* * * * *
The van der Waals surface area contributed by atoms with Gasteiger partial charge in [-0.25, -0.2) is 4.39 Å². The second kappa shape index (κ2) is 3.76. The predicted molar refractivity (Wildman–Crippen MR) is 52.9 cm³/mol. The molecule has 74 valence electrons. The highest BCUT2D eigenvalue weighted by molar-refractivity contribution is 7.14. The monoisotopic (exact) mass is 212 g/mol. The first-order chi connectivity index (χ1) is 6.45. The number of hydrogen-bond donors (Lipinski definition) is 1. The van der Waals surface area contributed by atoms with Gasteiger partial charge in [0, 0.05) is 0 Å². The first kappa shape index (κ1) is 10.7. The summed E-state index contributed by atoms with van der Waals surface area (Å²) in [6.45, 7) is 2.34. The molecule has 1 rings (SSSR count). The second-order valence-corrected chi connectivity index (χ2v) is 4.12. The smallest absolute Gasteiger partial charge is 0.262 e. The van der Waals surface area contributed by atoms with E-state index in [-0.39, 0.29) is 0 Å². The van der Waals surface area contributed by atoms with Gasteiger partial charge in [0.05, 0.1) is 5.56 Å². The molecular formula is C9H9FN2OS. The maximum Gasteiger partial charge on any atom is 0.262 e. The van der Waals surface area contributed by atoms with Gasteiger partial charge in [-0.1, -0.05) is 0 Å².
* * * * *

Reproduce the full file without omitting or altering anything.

The van der Waals surface area contributed by atoms with Gasteiger partial charge in [-0.25, -0.2) is 4.39 Å². The second kappa shape index (κ2) is 3.76. The predicted molar refractivity (Wildman–Crippen MR) is 52.9 cm³/mol. The molecule has 74 valence electrons. The highest BCUT2D eigenvalue weighted by molar-refractivity contribution is 7.14. The monoisotopic (exact) mass is 212 g/mol. The first-order chi connectivity index (χ1) is 6.45. The number of hydrogen-bond donors (Lipinski definition) is 1. The van der Waals surface area contributed by atoms with Gasteiger partial charge in [0, 0.05) is 0 Å². The first kappa shape index (κ1) is 10.7. The summed E-state index contributed by atoms with van der Waals surface area (Å²) in [6.45, 7) is 2.34. The molecule has 1 rings (SSSR count). The second-order valence-corrected chi connectivity index (χ2v) is 4.12. The smallest absolute Gasteiger partial charge is 0.262 e. The van der Waals surface area contributed by atoms with E-state index in [-0.39, 0.29) is 0 Å². The van der Waals surface area contributed by atoms with Gasteiger partial charge in [0.05, 0.1) is 5.56 Å². The molecular formula is C9H9FN2OS. The maximum Gasteiger partial charge on any atom is 0.262 e. The van der Waals surface area contributed by atoms with Gasteiger partial charge in [-0.1, -0.05) is 0 Å².